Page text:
The Lynx Group

Breast Cancer

On December 16, 2020, the FDA approved margetuximab-cmkb (Margenza; MacroGenics) in combination with chemotherapy for the treatment of adults with metastatic HER2-positive breast cancer who have received ≥2 previous anti-HER2 regimens, of which at least 1 was for metastatic disease. The application for this approval received a fast-track designation.
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On November 13, 2020, the FDA accelerated the approval of pembrolizumab (Keytruda; Merck), a PD-1 inhibitor, plus chemotherapy, for the treatment of locally recurrent unresectable or metastatic triple-negative breast cancer (TNBC) in patients with PD-L1 (combined positive score [CPS] ≥10), as determined by an FDA-approved test.
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Early locoregional therapy with surgery and radiation does not improve overall survival (OS) in women with newly diagnosed stage IV breast cancer and an intact primary tumor compared with systemic therapy alone, according to the results of the randomized ECOG-ACRIN E2108 phase 3 clinical trial.
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Pembrolizumab (Keytruda) in combination with chemotherapy demonstrated a statistically significant and clinically meaningful improvement in progression-free survival (PFS) compared with chemotherapy alone as a first-line treatment for patients with metasstatic triple-negative breast cancer (TNBC) whose tumors express PD-L1.
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The combination of the checkpoint inhibitor durvalumab (Imfinzi), the poly ADP-ribose polymerase (PARP) inhibitor olaparib (Lynparza), and chemotherapy with paclitaxel used as neoadjuvant therapy improved the pathological complete response (pCR) of patients with high-risk HER2-negative stage II or III breast cancer compared with the physician’s choice of chemotherapy.
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San Antonio, TX—Although capecitabine (Xeloda) is approved for metastatic breast cancer, it is not clear whether it should be used in early breast cancer, and its optimal role remains to be established. A large meta-analysis sheds some light on this issue, demonstrating that capecitabine improves disease-free survival (DFS) and overall survival (OS) for patients with triple-negative breast cancer (TNBC) when added to other systemic therapies, but not as a substitute for other therapies.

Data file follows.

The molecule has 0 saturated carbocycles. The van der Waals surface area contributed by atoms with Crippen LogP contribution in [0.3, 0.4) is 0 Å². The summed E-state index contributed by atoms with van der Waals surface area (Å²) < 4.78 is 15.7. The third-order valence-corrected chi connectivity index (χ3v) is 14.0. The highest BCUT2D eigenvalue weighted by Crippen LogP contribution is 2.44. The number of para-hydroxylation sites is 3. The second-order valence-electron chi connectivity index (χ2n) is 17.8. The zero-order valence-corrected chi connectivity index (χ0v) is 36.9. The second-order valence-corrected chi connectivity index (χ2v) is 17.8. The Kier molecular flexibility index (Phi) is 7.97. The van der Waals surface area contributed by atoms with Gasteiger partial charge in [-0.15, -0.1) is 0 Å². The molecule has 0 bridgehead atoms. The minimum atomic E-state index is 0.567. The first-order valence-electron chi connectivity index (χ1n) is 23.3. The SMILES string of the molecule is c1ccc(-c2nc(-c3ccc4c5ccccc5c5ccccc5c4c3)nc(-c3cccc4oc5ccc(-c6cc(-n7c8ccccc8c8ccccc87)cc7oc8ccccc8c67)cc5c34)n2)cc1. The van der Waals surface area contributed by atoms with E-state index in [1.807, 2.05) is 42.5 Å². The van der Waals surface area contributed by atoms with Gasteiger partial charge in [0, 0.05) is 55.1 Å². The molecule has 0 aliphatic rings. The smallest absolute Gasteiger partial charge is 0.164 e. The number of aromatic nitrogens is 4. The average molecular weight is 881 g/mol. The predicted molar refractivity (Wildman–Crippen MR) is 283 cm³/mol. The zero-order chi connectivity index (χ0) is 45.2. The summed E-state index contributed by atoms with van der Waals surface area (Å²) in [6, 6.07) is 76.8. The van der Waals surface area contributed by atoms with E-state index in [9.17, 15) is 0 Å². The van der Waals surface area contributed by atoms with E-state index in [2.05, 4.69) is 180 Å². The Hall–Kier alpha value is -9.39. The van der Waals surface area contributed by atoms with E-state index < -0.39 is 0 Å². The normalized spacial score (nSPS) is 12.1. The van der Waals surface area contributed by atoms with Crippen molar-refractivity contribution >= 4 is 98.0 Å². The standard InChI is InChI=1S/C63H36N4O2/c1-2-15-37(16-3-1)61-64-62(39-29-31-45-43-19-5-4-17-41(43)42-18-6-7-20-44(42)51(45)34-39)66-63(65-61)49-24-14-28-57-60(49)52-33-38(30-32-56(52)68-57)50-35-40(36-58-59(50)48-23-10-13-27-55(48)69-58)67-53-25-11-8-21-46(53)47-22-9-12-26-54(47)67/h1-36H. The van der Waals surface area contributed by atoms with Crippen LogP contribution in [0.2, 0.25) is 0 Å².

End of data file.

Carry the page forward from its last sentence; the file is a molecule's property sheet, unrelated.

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Miami, FL—With too much red tape regarding genetic (ie, hereditary) testing, not enough people are being identified before they have breast cancer, according to Kevin Hughes, MD, FACS, Co-Director, Avon Comprehensive Breast Evaluation Center, Massachusetts General Hospital, Boston.
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San Antonio, TX—The investigational oral drug tucatinib reduced the risk for death by 33% and the risk for disease progression or death by 50% when added to trastuzumab (Herceptin) plus capecitabine (Xeloda) in patients with heavily pretreated advanced HER2-positive breast cancer, with or without brain metastasis.

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San Antonio, TX—The novel antibody– drug conjugate trastuzumab deruxtecan (Enhertu) achieved “unprecedented” objective response rates of 60.9%, a median duration of response of 14.8 months, and a median progression- free survival (PFS) of 16.4 months in heavily pretreated patients with HER2-positive metastatic breast cancer, according to the results of the phase 2 DESTINY-Breast01 trial. The disease control rate was 97% in these patients whose disease progressed while receiving HER2-targeted agents, such as trastuzumab (Herceptin), ado-trastuzumab emtansine (T-DM1; Kadcyla), or pertuzumab (Perjeta).
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The past week in oncology-related news includes shortages of crucial pediatric cancer drug, results of a study of racial disparities in multiple myeloma, and new drug on the horizon for HER2 metastatic breast cancer.
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